Commercial real estate is suffering from a whole host of problems. From the switch to remote work to inflation, there are a lot of economic and societal factors affecting the total state of the market. But nothing is more detrimental to real estate than the massive US labor shortage.
How Labor Shortages are Affecting Commercial Real Estate
Commercial real estate is affected by employment trends more than any other real estate market. There are nearly twice the amount of job openings in the US as there are unemployed workers to fill them, meaning the demand for commercial real estate properties has lessened.
What is Affecting the Labor Shortage in the United States?
This problem is primarily the cause of the Great Resignation and poor employment conditions in the United States. While rocketing inflation and the threat of an upcoming recession have improved the US unemployment rate, the Great Resignation/Shuffle still continues in late 2022.
What Does This Mean for Commercial Real Estate Developers?
Does that mean investing in commercial real estate isn’t advisable? Not at all. Commercial real estate will always be necessary, as there are many jobs that can’t be performed remotely, either full-time or part-time. Crashes or recessions are also the best time to develop cheaper properties. The market will always rebound as the economy ebbs and flows in this fashion.
To get ahead of the commercial real estate game, adopt an automation platform that empowers real estate development teams to achieve predictable outcomes from even the most complex projects. Software like Northspyre can leverage analytics to drive proactive decision-making at every stage of your project’s lifestyle, so you can plan accordingly from a data dashboard.
How Labor Shortages Create a Disastrous Domino Effect
In a Counselors of Real Estate article discussing the issues affecting real estate as a whole, labor shortages take the sixth spot. Inflation, geopolitical risks, hybrid work, supply chain disruptions, and the switch to green energy are ranked higher than a lack of able workers.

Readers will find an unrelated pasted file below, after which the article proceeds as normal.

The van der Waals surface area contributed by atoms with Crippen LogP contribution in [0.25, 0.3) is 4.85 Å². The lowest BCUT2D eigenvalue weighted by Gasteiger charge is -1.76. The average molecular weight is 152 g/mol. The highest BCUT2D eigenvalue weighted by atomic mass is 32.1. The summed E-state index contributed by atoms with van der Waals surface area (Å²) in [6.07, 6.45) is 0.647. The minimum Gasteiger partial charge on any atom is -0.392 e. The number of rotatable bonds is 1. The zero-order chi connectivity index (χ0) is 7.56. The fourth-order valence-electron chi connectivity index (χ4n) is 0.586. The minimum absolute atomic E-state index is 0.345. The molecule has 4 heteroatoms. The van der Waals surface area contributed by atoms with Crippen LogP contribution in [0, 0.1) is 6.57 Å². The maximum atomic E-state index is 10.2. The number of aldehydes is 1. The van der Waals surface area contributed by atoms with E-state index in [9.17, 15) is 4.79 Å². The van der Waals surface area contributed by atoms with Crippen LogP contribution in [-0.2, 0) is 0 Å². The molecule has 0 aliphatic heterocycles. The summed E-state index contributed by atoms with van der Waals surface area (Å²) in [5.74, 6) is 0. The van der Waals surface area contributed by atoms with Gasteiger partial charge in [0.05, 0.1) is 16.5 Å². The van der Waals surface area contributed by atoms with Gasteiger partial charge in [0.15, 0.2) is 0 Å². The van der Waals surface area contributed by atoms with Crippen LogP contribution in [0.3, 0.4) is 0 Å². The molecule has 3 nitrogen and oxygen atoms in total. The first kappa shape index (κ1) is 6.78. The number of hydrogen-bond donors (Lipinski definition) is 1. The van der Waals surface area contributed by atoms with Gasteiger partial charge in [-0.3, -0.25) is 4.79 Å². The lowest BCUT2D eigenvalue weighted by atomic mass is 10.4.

However, all of these factors are made worse by labor shortages. For example, hybrid or remote work discourages employers from buying large office buildings or workspaces in general. Supply chain disruptions are made worse because there are fewer people manning them.
How Construction Labor Shortages Make the Problem Worse
Although construction employment jumped by 16,000 in August 2022, we’re not out of the woods yet. There’s still a massive shortage in construction due to societal and economic factors.
This trend started in 2008 when a national recession spread through multiple industries, including construction. Since 2012, the construction industry has been on a steady incline, but the pandemic caused a record-high unemployment spike and issues hiring able workers.
Without enough construction workers, commercial real estate developers may struggle to meet deadlines, which could cause them to cancel projects and potentially lose profits. At the same time, raising your prices will make the real estate crisis worse and reduce the number of potential buyers.
How to Fix Labor Shortages and the Commercial Market
There are multiple reasons why the labor shortage preserves, and will continue to do so, for the next decade. A lack of educated or specialized talent, cost-of-living increases that make less than $20 an hour unlivable, and prevailing workplace abuse are just some of the problems.
Employers, real estate developers, and state and federal officials can do a lot to fix the labor crisis, but it can’t be done in a day. We must listen to what employees need and deliver it in a way that’s possible for each business. Otherwise, the labor crisis will only get worse, not better.